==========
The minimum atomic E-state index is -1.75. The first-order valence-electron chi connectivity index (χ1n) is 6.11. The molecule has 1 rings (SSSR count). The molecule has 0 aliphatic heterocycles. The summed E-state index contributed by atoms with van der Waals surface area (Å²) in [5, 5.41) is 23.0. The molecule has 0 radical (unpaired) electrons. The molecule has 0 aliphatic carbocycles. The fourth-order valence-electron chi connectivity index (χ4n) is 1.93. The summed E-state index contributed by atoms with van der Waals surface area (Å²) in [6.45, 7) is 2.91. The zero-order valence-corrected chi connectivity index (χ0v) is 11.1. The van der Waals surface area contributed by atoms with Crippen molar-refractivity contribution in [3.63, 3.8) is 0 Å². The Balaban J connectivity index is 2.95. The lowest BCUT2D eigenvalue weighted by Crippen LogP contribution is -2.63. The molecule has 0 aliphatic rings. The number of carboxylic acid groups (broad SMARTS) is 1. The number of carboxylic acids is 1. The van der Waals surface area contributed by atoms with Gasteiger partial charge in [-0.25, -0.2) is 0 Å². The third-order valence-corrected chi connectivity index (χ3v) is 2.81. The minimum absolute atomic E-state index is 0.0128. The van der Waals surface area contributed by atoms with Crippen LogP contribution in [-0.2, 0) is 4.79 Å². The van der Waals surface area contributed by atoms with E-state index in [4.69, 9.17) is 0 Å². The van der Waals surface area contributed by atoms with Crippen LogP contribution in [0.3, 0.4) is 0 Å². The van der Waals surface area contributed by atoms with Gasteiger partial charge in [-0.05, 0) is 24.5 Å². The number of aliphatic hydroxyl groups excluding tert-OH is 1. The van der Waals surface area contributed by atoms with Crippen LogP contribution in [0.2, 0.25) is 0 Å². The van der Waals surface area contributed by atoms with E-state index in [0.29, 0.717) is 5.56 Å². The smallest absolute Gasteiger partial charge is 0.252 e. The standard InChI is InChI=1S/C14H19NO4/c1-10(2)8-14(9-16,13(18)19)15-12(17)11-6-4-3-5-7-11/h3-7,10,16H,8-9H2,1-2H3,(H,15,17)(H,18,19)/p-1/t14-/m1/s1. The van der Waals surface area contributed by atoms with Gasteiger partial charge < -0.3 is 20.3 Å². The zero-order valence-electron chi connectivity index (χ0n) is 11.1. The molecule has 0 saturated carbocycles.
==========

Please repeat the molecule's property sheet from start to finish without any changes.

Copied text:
The minimum atomic E-state index is -1.75. The first-order valence-electron chi connectivity index (χ1n) is 6.11. The molecule has 1 rings (SSSR count). The molecule has 0 aliphatic heterocycles. The summed E-state index contributed by atoms with van der Waals surface area (Å²) in [5, 5.41) is 23.0. The molecule has 0 radical (unpaired) electrons. The molecule has 0 aliphatic carbocycles. The fourth-order valence-electron chi connectivity index (χ4n) is 1.93. The summed E-state index contributed by atoms with van der Waals surface area (Å²) in [6.45, 7) is 2.91. The zero-order valence-corrected chi connectivity index (χ0v) is 11.1. The van der Waals surface area contributed by atoms with Crippen molar-refractivity contribution in [3.63, 3.8) is 0 Å². The Balaban J connectivity index is 2.95. The lowest BCUT2D eigenvalue weighted by Crippen LogP contribution is -2.63. The molecule has 0 aliphatic rings. The number of carboxylic acid groups (broad SMARTS) is 1. The number of carboxylic acids is 1. The van der Waals surface area contributed by atoms with Gasteiger partial charge in [-0.25, -0.2) is 0 Å². The third-order valence-corrected chi connectivity index (χ3v) is 2.81. The minimum absolute atomic E-state index is 0.0128. The van der Waals surface area contributed by atoms with Crippen LogP contribution in [-0.2, 0) is 4.79 Å². The van der Waals surface area contributed by atoms with E-state index in [4.69, 9.17) is 0 Å². The van der Waals surface area contributed by atoms with Crippen LogP contribution in [0.3, 0.4) is 0 Å². The van der Waals surface area contributed by atoms with Gasteiger partial charge in [-0.05, 0) is 24.5 Å². The number of aliphatic hydroxyl groups excluding tert-OH is 1. The van der Waals surface area contributed by atoms with Crippen LogP contribution in [0.2, 0.25) is 0 Å². The van der Waals surface area contributed by atoms with E-state index in [0.29, 0.717) is 5.56 Å². The smallest absolute Gasteiger partial charge is 0.252 e. The standard InChI is InChI=1S/C14H19NO4/c1-10(2)8-14(9-16,13(18)19)15-12(17)11-6-4-3-5-7-11/h3-7,10,16H,8-9H2,1-2H3,(H,15,17)(H,18,19)/p-1/t14-/m1/s1. The van der Waals surface area contributed by atoms with Gasteiger partial charge < -0.3 is 20.3 Å². The zero-order valence-electron chi connectivity index (χ0n) is 11.1. The molecule has 0 saturated carbocycles.